Despite these halting and modest beginnings, however, Sokei-an seems to have been a remarkable teacher who taught with more than his words. “It was, of course, his silence that brought us into it with him. It was as if, by creating a vacuum, he drew all into the One after him,” wrote Mary Farkas. He taught in the tradition of Hakuin, the great eighteenth-century Zen master of the Rinzai school, who formulated a succession of koans requiring specific answers. It was a style that had proven too constricting for the young Alan Watts, who by that time had married Eleanor and moved to the United States. Though his books introduced Zen practice to countless Americans, he himself would never become immersed in the practice. Nevertheless, Sokei-an was an important influence on him. “He never fidgeted nor showed the nervous politeness of ordinary Japanese,” Watts said, “but moved slowly and easily, with relaxed but complete attention to whatever was going on.” According to Watts, Sokei-an once said that if he “had any ideal at all it was just to be a complete human being.”
Mrs. Everett’s husband Charles had been seriously ill since 1936, and finally died in 1940. Sources are all discreetly vague about the timing of what happened between her and Sokei-an, but at some point, at least according to Watts, they fell in love. They had begun translating the Sutra of Perfect Awakening, and Everett was bringing her thoroughness and perfectionism to the new area of scholarship. According to Watts, he and his young wife “were the fascinated witnesses of [Sokeian and Mrs. Everett’s] mutually fructifying relationship—she drawing out his bottomless knowledge of Buddhism, and he breaking down her rigidities with ribald tales that made her blush and giggle.”
Pearl Harbor was bombed on December 7, 1941. The Buddhist Society—as it was then still known—was put under surveillance, and both Sokei-an and Mrs. Sasaki were questioned by the FBI. In July of 1942 Sokei-an was moved to an internment camp, where he occupied himself by carving a walking stick with a dragon emblem; he would later remind his students it was by fighting that people got to know each other. Mrs. Everett hired a lawyer to obtain his release, but he had been ill when he entered the camp, and his stay there didn’t help. By the time he had obtained a divorce from Tomeko and married Mrs. Everett in 1944, his condition was grave. “I have always taken nature’s orders,” he said, “and I take them now.” He died on May 17, 1945.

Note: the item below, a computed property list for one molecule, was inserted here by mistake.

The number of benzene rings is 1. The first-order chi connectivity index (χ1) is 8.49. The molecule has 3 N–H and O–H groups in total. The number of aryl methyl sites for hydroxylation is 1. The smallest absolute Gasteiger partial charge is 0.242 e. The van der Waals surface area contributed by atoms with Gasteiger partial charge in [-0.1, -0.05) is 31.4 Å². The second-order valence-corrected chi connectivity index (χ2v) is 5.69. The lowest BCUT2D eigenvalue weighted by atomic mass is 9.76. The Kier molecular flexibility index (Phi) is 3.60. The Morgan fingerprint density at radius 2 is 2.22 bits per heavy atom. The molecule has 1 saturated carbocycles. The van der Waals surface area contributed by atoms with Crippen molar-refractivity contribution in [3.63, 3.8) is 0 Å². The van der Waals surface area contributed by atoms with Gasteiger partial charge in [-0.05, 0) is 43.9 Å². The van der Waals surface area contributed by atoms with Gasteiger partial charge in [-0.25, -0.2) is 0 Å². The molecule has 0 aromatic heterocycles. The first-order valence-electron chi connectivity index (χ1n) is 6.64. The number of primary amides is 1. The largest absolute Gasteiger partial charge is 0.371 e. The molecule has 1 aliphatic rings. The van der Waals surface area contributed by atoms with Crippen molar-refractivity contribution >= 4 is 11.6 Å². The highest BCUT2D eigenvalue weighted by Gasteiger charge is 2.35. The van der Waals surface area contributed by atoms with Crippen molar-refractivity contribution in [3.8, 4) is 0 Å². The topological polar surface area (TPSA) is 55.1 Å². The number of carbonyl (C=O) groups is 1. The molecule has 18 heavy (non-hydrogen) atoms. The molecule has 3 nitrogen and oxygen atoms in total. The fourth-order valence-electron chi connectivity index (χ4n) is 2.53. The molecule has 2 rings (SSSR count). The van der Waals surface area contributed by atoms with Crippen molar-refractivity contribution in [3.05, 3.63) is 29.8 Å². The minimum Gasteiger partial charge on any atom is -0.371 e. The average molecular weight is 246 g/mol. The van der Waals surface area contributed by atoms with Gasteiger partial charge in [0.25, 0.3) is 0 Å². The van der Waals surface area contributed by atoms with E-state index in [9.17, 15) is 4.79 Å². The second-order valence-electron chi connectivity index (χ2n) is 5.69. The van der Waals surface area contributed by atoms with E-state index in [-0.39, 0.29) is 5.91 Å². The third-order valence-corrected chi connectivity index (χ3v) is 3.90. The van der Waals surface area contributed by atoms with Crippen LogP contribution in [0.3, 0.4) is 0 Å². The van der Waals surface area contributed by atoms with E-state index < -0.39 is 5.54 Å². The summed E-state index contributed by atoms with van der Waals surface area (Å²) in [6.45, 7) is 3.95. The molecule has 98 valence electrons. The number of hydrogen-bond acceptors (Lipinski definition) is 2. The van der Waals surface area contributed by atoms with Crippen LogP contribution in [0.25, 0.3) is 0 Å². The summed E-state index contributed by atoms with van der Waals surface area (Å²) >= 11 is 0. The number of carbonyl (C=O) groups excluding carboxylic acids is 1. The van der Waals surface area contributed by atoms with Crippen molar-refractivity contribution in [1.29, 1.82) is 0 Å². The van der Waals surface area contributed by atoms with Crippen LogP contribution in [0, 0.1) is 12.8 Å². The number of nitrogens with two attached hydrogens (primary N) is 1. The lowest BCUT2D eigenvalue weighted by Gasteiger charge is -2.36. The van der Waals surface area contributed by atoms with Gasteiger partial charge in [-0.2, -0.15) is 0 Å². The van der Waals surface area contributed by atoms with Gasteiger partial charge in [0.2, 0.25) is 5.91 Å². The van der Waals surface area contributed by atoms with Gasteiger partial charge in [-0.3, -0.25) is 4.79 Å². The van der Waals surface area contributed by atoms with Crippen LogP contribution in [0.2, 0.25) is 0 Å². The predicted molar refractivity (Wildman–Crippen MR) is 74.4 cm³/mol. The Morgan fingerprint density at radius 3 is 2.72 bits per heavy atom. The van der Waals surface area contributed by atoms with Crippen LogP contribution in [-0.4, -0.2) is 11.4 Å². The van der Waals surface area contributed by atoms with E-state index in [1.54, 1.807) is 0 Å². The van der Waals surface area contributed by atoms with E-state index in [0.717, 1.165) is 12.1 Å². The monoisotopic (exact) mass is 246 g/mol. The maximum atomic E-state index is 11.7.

Sokei-an had left his wife with two deathbed wishes: to find another Japanese teacher for the Institute, and to finish his translation of the Recorded Sayings of Rinzai. As soon as she was able after the war, she returned to Japan and settled in a house near the Kyoto zendo of Zuigan Goto Roshi, who had also been a student of Sokatsu Shaku and had been a part of the 1906 delegation to New York.
Sokei-an’s wishes proved more complicated than they might have seemed. It wasn’t just any Zen teacher who wanted to move to the United States, particularly right after World War II. The First Zen Institute continued to meet, with readings from Sokei-an’s talks, but though Mrs. Sasaki had been hopeful at first, by 1952 she was telling the group they were on their own. For a time Isshu Miura Roshi—who had been the head monk at Mrs. Sasaki’s first zendo in 1930—visited New York, so the group had a chance to do koan study. He gave a series of lectures, published in 1966 with an introduction by Mrs. Sasaki as Zen Dust, but decided not to take over the Institute.
The task of translation also proved to be daunting. The Rinzai records included koans that were in ancient and colloquial Chinese, difficult even for an expert to translate, so the task of language study was enormous, and Mrs. Sasaki probably never acquired the expertise she needed. Instead, with characteristic thoroughness, she assembled a distinguished team of translators, including professors Philip Yampolsky and Burton Watson, both from Columbia University, and the poet Gary Snyder, whose real wish was to study Zen, but whom Mrs. Sasaki brought to Japan to work on the translation team. Even a team of experts, however, was not enough, as Goto Roshi informed her of a tradition that no one should translate a koan who had not solved it. She therefore had years of koan study to do as well.